Experts and returning citizens want to break down the barriers for life after jail
Rhon Vassell was released earlier this year on parole, after serving 5 years in prison.
He spent those years thinking about his mistakes. His greatest fear was returning back to his community worse off than when he came in — and the severely understaffed, violent prison didn't help.
As a Palm Beach County summit on life after incarceration approaches, the 40-year-old electrician said that trying to integrate back into society after prison is as much of a challenge as the sentence itself.
Vassell believes people who get immediate access to education and resources after getting out of prison have a better chance at making a fresh start.
He's from Palm Beach County. He has a lengthy criminal record and has just served time for felony gun and drug possession charges — but he says it’s not a path he thought he'd end up on.
"Well, I wanted to make it big one way or another. You know, if it's due to my voice, because I always wanted to be like the next Barry White or something, " Vassell said, while singing several tunes. "I've done music here and there. You know, it never took me anywhere. So I went to electrical work."
But he said he still had a desire to make fast cash. The drug game led to a narcotics squad raiding his home after authorities responded to a Crimestoppers' report. Life hit him fast, he said. His experience in jail was bruising.
"Evidently, life comes [and] it hits you differently," Vassell said. "Sometimes it hits with an uppercut. Sometimes it, you know, the main [punch] is straight blows. But this one, they hit me pretty bad."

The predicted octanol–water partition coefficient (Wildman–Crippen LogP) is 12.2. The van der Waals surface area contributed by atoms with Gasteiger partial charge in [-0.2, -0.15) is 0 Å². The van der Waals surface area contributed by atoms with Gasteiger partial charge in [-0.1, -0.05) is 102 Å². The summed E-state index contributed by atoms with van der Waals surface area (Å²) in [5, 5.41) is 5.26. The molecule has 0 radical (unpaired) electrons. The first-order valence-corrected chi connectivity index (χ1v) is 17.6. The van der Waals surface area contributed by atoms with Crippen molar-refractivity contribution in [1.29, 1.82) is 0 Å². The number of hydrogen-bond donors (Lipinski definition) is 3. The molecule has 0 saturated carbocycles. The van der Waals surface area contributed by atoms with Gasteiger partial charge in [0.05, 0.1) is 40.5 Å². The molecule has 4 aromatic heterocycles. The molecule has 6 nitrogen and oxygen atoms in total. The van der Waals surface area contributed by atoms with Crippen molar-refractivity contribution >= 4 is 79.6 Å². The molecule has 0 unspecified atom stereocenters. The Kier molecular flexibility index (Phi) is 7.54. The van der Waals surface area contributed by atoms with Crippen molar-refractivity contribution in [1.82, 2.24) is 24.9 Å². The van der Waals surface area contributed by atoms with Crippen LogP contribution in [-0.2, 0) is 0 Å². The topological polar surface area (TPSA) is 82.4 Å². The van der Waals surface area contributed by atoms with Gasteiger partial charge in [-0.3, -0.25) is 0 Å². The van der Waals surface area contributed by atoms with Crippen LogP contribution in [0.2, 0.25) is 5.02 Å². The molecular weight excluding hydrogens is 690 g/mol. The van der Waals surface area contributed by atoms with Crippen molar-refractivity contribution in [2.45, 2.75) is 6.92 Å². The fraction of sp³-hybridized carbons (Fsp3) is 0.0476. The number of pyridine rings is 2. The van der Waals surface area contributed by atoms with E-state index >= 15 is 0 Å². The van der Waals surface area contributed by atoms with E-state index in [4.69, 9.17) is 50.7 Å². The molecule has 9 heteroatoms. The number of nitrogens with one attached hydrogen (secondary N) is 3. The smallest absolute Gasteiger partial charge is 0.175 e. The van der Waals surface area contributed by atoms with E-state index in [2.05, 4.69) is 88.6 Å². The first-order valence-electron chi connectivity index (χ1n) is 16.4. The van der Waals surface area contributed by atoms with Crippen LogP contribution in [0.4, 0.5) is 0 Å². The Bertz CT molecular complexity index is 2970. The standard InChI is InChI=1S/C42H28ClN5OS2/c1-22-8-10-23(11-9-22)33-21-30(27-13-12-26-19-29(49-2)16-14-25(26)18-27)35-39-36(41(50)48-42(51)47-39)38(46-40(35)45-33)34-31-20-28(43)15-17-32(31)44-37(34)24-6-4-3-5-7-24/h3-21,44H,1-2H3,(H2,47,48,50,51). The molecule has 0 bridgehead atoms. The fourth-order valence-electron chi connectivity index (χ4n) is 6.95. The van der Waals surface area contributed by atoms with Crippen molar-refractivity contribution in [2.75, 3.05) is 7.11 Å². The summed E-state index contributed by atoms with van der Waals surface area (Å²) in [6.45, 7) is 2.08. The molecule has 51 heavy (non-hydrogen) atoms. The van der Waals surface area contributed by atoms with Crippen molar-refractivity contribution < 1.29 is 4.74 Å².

Experts argue Florida prisons are often designed to punish, not rehabilitate inmates.
Vassell said after begging his case manager to help him find housing upon his release, he received a postcard and was eventually led to The Lord’s Place in West Palm Beach.
People who are returning to the community from incarceration face numerous, numerous barriers — from unemployment to low educational attainment, lack of stable housing, and, in Palm Beach specifically, lack of affordable housingDr Cassandra Atkin-Plunk
The non-profit's reentry program screens and helps former inmates transition back into society—assisting with job skill training, employment, and a subsidized place to live.
The Lord’s Place subsidizes Vassell’s home and he now works for his previous trades employer, whom he got in touch with shortly after being released. His new car takes him to work and back.
According to the Lord’s Place, 82% of their reentry clients in the county avoid returning back to jail or prison one year following their release.
Dr. Cassandra Atkin-Plunk is the Associate Professor and the Associate Director in the School of Criminology and Criminal Justice at Florida Atlantic University.
She works closely with The Lord’s Place, as well as Palm Beach County’s public safety department and the criminal justice commission.
One of her specialties? Evaluating the effectiveness of reentry programs.
"People who are returning to the community from incarceration face numerous, numerous barriers — from unemployment to low educational attainment, lack of stable housing, and, in Palm Beach specifically, lack of affordable housing," Atkin-Plunk said.
At the Reentry Summit in early October, hosted by the Palm Beach County Reentry Task Force, community leaders and reentry experts from across the country will gather in Palm Beach County to share a variety of solutions and best practices and share insights on how to break down the barriers for life after incarceration.
Substance abuse. Mental health issues. Financial and transportation challenges. Atkin-Plunk says if these aren’t addressed it can result in former inmates engaging in criminal activity again and increase recidivism.
She cited a U.S Bureau of Justice study that shows from 2005-2014, more than two thirds of people were rearrested within three years of release from prison.
For many, it happens during the first year of release.
Atkin-Plunk said "our system seems to be about warehousing individuals."
"Now, there's definitely been a shift into more of a rehabilitative response and desire to help people who are incarcerated," she said. "But, you know, people come in with a vast variety of needs and issues and risk levels."